As far as Asutralia is concerned, you have said it yourself you are moving/have moved to Australia. So given you said:
A101 wrote:
I’m happy to pay the cost as a taxpayer to regain our sovereignty in full from the EU


So what does that mean? Really, I am trying to take you seriously, really I am. But, given your own statement, if you are only a partly taxpayer at best, it is too easy to make such a claim, you have obmitted crusial information here. Sovereignty the UK have never been lost, never or we go again that each and every international agreement limits a countries sovereignty and if you want that, then you are in favour of the UK getting out of each and every international agreement or you are not consistent. I haven't heard you arguing that, so that must not be it. So yeah, I am trying to take you seriously, but your argumentation is flawed.
Many happy landings, greetings from The Netherlands!
 
ElPistolero
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Re: Brexit Part IX: Final rush to No Deal

Sun Jul 26, 2020 12:42 pm

A101 wrote:
Just like this headline;
“Scottish support for independence rises as COVID-19 imperils the United Kingdom”

https://uk.reuters.com/article/uk-healt ... KKCN24P1CN


Not to put too fine a point on it, but the article you posted literally begins with this:

“HELENSBURGH, Scotland (Reuters) - James Henderson has spent most of his life fiercely opposed to Scottish independence. Now, reluctantly he is backing it.

The 71-year-old former marine engineer voted against Scotland leaving the United Kingdom during the last independence referendum in 2014. But after Brexit, the election of Prime Minister Boris Johnson and the coronavirus pandemic, he now believes Scotland would be better off independent.”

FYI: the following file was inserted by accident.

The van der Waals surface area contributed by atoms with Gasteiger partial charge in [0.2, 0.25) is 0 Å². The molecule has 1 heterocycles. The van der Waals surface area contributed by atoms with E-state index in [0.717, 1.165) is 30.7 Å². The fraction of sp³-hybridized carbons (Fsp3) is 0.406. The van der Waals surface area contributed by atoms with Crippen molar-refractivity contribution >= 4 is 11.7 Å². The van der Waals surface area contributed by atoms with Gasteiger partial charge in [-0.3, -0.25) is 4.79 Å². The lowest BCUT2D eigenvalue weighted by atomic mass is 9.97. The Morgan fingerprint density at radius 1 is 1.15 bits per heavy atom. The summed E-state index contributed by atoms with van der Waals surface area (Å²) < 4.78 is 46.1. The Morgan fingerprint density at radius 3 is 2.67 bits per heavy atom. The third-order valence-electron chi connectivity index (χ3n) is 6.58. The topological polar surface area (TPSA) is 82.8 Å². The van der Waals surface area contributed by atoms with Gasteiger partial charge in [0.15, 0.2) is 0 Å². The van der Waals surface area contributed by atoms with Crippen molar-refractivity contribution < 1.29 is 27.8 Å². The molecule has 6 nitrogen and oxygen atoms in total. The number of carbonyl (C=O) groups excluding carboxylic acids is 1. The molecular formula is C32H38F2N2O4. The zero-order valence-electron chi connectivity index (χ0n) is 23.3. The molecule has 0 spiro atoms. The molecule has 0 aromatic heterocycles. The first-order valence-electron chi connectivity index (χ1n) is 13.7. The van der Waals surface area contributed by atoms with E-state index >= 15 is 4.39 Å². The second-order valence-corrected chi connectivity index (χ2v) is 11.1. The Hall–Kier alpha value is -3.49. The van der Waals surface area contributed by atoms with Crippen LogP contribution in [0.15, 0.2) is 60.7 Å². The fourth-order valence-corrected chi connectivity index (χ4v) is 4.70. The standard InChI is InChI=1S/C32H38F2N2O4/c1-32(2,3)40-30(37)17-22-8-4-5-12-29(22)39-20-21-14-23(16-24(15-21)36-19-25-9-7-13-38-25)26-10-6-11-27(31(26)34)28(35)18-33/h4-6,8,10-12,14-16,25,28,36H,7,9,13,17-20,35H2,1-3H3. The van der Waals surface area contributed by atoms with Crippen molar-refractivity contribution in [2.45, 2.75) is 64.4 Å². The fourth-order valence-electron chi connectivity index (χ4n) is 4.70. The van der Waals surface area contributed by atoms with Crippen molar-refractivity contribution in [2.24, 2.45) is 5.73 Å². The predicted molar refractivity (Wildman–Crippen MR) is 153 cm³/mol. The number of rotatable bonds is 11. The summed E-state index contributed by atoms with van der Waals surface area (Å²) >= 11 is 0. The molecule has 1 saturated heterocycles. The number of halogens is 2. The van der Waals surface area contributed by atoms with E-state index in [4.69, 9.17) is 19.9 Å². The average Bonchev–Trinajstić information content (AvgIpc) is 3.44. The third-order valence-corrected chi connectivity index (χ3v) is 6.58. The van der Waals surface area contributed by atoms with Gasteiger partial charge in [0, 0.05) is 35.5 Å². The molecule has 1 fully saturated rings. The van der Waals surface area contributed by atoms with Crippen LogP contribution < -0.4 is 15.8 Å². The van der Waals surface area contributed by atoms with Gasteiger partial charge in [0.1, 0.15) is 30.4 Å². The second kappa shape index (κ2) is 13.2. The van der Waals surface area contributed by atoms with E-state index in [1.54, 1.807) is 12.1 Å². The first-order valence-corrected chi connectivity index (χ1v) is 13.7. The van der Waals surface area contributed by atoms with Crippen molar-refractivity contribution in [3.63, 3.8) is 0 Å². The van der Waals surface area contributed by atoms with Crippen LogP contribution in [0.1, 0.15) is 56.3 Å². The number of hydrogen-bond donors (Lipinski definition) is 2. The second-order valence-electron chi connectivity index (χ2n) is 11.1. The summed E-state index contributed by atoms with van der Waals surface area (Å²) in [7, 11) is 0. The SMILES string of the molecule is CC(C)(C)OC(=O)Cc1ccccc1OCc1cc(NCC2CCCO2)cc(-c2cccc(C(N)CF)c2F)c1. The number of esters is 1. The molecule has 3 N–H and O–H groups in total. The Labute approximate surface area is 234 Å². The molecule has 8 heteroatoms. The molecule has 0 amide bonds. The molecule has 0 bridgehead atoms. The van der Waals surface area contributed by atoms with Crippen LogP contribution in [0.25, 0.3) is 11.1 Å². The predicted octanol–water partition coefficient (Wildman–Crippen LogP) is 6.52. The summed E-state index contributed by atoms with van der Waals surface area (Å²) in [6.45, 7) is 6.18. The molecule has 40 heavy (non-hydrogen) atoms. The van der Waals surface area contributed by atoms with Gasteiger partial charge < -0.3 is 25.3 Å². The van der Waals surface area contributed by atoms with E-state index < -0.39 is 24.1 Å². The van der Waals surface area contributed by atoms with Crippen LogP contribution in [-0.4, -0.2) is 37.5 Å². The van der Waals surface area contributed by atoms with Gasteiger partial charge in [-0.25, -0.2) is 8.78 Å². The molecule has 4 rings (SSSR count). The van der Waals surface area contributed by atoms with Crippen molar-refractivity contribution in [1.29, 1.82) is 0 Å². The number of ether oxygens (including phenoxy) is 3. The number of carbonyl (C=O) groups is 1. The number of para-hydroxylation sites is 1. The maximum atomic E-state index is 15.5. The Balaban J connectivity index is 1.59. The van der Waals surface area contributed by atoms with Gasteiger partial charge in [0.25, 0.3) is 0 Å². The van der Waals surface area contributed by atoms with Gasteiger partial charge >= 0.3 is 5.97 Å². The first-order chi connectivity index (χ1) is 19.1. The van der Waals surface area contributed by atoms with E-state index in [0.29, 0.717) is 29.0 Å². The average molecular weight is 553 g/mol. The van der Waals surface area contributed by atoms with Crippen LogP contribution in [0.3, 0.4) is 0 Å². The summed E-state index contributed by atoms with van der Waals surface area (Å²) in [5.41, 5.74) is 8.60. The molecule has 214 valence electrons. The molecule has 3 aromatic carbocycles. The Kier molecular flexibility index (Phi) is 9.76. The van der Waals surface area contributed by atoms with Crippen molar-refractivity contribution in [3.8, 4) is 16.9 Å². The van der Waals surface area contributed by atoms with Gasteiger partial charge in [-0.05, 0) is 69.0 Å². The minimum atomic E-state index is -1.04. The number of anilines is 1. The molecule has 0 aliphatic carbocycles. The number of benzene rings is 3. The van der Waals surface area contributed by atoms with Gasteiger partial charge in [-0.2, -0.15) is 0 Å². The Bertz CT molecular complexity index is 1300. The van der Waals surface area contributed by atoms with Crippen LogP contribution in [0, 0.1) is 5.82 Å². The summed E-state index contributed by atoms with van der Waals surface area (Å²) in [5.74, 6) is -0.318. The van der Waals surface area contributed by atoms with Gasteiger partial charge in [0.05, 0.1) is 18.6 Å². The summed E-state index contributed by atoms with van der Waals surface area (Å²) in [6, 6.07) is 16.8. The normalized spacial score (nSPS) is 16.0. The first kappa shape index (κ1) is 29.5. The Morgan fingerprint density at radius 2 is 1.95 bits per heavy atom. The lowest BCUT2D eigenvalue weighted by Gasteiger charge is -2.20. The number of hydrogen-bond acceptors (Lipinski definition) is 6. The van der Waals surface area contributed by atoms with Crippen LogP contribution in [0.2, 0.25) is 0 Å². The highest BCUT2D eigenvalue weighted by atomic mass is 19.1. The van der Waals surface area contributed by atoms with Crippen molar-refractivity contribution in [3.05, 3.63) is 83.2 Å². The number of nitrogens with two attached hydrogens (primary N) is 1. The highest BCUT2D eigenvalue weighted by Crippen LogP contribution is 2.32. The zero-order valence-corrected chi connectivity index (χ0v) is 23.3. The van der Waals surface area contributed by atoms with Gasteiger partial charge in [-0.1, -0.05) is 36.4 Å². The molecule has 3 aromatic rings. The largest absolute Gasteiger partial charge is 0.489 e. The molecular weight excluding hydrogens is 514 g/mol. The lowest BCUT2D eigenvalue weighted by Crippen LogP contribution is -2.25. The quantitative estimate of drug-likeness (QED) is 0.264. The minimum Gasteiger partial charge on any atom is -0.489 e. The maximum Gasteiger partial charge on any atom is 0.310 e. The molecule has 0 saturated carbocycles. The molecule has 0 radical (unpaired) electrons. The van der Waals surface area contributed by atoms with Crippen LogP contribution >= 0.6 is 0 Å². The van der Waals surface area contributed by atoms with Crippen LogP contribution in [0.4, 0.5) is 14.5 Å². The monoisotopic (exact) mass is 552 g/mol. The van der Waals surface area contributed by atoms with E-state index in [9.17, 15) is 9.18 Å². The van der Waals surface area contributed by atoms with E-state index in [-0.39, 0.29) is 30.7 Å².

Essentially, as I noted in the post you quoted, a combination of Brexit, Johnson and COVID.

Bit disingenuous to compare it to an outright brexiteer denial of Brexit’s role in alienating Scotland.

A101 wrote:
Sturgeon is doing what every politician does, use events for any political advantage. There is a perception that Scottish government has handled the coronavirus outbreak better which has garnered an up tick for support to Sturgeon. Right or wrong I’m no medical expert if that is the case or not.
This same sort of trend is happening in other countries too, during the Australian bushfire crises whilst I was in Australia, I noted how the PM was getting battered from pillar to post on the Federal Governments response whilst State Government Premiers were basking in their handling of the crises, even though it is a 100% state responsibility to handle the crises. But know that same Morrison Government is riding high in the polls for his leadership during the Covid-19 crises and State Premiers are being battered in the media across the country, high profile leaders use of perception is like the sword of Damocles it can cut both ways